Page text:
“The risk is on the implementation. Few logistics and transport companies that we have talked to mention issues such as long queues at pump stations, not enough fuel allocation in the card, and backlogs in application for the card. Some of these will lead to higher prices, and also businesses may take the opportunity to profiteer anyway especially for businesses with non-transparent pricing mechanisms,” he told The Edge.

Will RON95 be next?

Following the diesel subsidy rationalisation and the government’s continued efforts for reforms, the restructuring for the RON95 fuel may be next albeit it is still uncertain if it will be implemented before the end of the year.

Many of the economists The Edge spoke to alluded that the timing of RON95 subsidy cuts will depend on how the effects of diesel subsidy rationalisation will fare and the effectiveness of the targeted subsidy measures.

Maybank IB simulated that if the targeted RON95 petrol subsidy rationalisation starts on July 1, 2024 and with the goal of achieving RM4.1 billion in government savings within the second half of 2024, RON95 petrol price will need to be raised by 32 sen per litre (+15.6%). And if the targeted RON95 petrol subsidy starts on Oct 1, 2024 to achieve RM4.1 billion savings within the fourth quarter of 2024, RON95 petrol price will have to be increased by 65 sen per litre (+31.7%).

“When the targeted RON95 subsidy rationalisation will take place is ultimately a “political call”. Of course, the government has the final say on the actual quantum and timing of RON95 price adjustment. It can even postpone the implementation of targeted RON95 petrol subsidy rationalisation,” the investment bank noted.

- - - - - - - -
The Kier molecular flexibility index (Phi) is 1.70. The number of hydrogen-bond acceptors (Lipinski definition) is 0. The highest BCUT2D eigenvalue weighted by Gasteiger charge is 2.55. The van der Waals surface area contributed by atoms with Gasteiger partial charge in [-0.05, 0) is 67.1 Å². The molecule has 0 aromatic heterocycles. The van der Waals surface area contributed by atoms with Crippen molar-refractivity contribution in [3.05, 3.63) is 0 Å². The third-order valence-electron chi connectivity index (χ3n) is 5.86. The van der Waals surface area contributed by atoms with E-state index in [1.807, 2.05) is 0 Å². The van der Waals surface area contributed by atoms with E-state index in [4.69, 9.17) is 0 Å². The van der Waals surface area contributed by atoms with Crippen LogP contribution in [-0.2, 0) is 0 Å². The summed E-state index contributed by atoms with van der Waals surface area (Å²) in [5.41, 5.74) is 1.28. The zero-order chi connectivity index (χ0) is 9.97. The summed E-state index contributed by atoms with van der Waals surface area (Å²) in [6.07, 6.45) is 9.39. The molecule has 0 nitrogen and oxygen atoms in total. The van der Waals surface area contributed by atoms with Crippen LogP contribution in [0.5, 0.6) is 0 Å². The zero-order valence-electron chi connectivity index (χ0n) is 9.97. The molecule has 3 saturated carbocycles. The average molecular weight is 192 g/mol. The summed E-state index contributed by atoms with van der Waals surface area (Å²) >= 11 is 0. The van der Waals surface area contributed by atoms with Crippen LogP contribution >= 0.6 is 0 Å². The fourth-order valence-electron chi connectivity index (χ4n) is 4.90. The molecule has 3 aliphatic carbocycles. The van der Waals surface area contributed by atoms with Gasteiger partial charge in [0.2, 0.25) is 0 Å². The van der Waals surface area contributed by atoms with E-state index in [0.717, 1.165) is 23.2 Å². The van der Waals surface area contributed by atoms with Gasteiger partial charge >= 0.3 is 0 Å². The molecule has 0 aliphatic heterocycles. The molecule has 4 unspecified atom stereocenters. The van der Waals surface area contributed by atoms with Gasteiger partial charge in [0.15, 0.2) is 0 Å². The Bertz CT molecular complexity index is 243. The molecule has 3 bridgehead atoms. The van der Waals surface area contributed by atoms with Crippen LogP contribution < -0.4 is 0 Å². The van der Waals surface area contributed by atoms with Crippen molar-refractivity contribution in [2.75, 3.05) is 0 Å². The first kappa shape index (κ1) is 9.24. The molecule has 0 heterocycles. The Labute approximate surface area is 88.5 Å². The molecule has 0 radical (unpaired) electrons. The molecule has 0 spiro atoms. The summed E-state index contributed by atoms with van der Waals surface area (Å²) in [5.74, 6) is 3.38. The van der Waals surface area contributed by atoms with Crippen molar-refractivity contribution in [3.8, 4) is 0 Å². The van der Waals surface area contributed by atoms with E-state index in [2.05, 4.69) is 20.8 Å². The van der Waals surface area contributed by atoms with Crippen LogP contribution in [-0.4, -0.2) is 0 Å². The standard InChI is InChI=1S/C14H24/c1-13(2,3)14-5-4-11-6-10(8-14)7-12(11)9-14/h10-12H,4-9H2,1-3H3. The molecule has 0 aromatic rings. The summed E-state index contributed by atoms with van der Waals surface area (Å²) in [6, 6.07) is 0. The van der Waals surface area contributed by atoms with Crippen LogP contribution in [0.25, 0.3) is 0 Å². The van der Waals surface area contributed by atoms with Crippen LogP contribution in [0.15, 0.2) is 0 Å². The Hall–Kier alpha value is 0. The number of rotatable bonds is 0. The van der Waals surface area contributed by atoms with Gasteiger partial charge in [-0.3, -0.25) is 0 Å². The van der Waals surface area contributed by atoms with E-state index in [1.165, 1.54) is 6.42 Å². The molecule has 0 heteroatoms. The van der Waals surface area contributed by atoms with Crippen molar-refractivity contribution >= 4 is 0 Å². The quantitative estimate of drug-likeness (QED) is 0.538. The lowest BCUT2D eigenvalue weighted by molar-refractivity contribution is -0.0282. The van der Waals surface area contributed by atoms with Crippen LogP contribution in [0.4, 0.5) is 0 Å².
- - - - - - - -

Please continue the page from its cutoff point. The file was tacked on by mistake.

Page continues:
For IDEAS’ Yeoh, she said that the RON95 subsidy rationalisation should be accompanied by a very strong communications plan from the government, in order to explain the reasons behind the move and what the additional savings will be utilised for.

“Ultimately there is a lot of anger because the public perceives that the government doesn't spend the public funds well anyway. There's a link here with the corruption and the abuse of power that causes the leakages from the system.

“So if the government can correct that narrative, and also show demonstrable efforts in how it's attempting to plug the gaps in other ways apart from the rationalisation, then it would be seen as more of a collective effort between the government and the public. I think if you package it that way — like it's a collective effort — then the public won’t feel as if they are the only ones who are sacrificing,” she added.

Source: TheEdge - 11 Jun 2024